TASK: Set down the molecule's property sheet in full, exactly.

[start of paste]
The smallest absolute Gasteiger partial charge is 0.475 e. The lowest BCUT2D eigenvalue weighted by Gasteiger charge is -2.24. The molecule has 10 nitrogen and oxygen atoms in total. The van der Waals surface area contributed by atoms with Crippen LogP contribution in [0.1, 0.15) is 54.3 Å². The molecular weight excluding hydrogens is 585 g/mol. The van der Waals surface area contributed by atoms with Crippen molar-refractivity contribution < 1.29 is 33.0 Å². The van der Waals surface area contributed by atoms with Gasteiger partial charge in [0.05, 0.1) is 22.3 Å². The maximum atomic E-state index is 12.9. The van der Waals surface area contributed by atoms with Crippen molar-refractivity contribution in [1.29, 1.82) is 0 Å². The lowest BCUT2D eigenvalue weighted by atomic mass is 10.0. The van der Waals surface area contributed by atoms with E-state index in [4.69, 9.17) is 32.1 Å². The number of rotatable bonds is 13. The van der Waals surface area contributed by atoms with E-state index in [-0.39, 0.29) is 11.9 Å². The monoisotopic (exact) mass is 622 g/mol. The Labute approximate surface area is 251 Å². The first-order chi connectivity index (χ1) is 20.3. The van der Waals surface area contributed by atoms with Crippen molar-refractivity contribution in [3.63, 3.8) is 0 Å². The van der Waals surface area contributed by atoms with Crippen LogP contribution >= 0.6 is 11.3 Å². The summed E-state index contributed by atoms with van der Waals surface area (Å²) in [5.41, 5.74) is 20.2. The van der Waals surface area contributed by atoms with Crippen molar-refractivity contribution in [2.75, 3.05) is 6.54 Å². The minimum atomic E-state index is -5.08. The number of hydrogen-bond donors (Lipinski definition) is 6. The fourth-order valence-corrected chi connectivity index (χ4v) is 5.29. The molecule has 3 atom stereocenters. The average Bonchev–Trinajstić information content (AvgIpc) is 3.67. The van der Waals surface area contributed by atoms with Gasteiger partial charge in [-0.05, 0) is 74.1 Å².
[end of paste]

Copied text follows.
The smallest absolute Gasteiger partial charge is 0.475 e. The lowest BCUT2D eigenvalue weighted by Gasteiger charge is -2.24. The molecule has 10 nitrogen and oxygen atoms in total. The van der Waals surface area contributed by atoms with Crippen LogP contribution in [0.1, 0.15) is 54.3 Å². The molecular weight excluding hydrogens is 585 g/mol. The van der Waals surface area contributed by atoms with Crippen molar-refractivity contribution < 1.29 is 33.0 Å². The van der Waals surface area contributed by atoms with Gasteiger partial charge in [0.05, 0.1) is 22.3 Å². The maximum atomic E-state index is 12.9. The van der Waals surface area contributed by atoms with Crippen molar-refractivity contribution in [1.29, 1.82) is 0 Å². The lowest BCUT2D eigenvalue weighted by atomic mass is 10.0. The van der Waals surface area contributed by atoms with E-state index in [4.69, 9.17) is 32.1 Å². The number of rotatable bonds is 13. The van der Waals surface area contributed by atoms with E-state index in [-0.39, 0.29) is 11.9 Å². The monoisotopic (exact) mass is 622 g/mol. The Labute approximate surface area is 251 Å². The first-order chi connectivity index (χ1) is 20.3. The van der Waals surface area contributed by atoms with Crippen molar-refractivity contribution in [3.63, 3.8) is 0 Å². The van der Waals surface area contributed by atoms with Crippen LogP contribution >= 0.6 is 11.3 Å². The summed E-state index contributed by atoms with van der Waals surface area (Å²) in [5.41, 5.74) is 20.2. The van der Waals surface area contributed by atoms with Crippen molar-refractivity contribution in [2.75, 3.05) is 6.54 Å². The minimum atomic E-state index is -5.08. The number of hydrogen-bond donors (Lipinski definition) is 6. The fourth-order valence-corrected chi connectivity index (χ4v) is 5.29. The molecule has 3 atom stereocenters. The average Bonchev–Trinajstić information content (AvgIpc) is 3.67. The van der Waals surface area contributed by atoms with Gasteiger partial charge in [-0.05, 0) is 74.1 Å².